In fact, all three of them are currently in contract with NASA to provide dedicated launch vehicles for the space agency’s Venture Class Launch Services (VCLS) initiative.
As recently as less than two weeks ago, a Rocket Lab Electron rocket launched thirteen small satellites for NASA’s ELaNa (Educational Launch of Nanosatellites) program.
Not only was the Dec 16 launch a first for Rocket Lab in that it was its maiden NASA mission, but it also marked the space agency’s first launch under its Venture Class Launch Services (VCLS) initiative.
“The NASA Venture Class Launch Service contract was designed from the ground up to be an innovative way for NASA to work and encourage new launch companies to come to the market and enable a future class of rockets for the growing small satellite market,” ELaNa-19 mission manager Justin Treptow said in a press release, about a couple of weeks before the launch.
“Matching ELaNa-19 with the Electron rocket gives these advanced scientific and educational satellites first-class tickets to space while providing valuable insight for potential NASA missions in the future,” he said.
The thirteen smallsats included satellites developed by American Universities as well as NASA-developed ones, including the Compact Radiation Belt Explorer (CeREs) satellite from the agency’s Goddard Space Flight Center in Greenbelt, Maryland, and the Advance Electrical Bus (ALBus) from NASA’s Glenn Research Center in Cleveland, Ohio.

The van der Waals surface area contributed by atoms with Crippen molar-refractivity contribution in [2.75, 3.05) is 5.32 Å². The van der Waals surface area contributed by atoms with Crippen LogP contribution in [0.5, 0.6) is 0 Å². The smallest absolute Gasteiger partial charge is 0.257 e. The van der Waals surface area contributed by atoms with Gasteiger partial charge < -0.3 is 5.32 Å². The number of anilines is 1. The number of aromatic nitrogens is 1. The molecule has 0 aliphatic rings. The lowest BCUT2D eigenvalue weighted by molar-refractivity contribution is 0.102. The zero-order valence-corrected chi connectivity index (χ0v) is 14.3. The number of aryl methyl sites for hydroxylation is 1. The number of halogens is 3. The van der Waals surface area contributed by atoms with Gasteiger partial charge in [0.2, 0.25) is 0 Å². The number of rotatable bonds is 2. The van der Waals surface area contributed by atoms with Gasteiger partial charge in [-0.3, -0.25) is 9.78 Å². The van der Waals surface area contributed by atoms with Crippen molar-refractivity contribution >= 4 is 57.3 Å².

It was the California-based company’s third orbital mission of the year, having successfully put three smallsats into orbit on behalf of Spire Global and Planet in January, and six small satellites as recently as last month.
Rocket lab’s November mission, nicknamed “It’s Business Time,” saw the successful launch of two Lemur-2 satellites, two Proxima satellites, a CICERO 10 satellite, and an Irvine01 CubeSat.
It also launched a NABEO drag sail built by Germany’s HPS GmbH (High-Performance Space Structure Systems GmBH).
NABEO will test a technique that is being developed to reduce space junk by deorbiting small satellites at the end of their operating lives using atmospheric drag.
Speaking to Spaceflight Now last month, Rocket Lab founder and CEO Peter Beck said that despite the launch delays this year, the company had laid the groundwork for a faster launch manifest.
“What we’ve, in fact, done is taken our time to really set the business up to succeed in a high volume kind of way,” Beck added.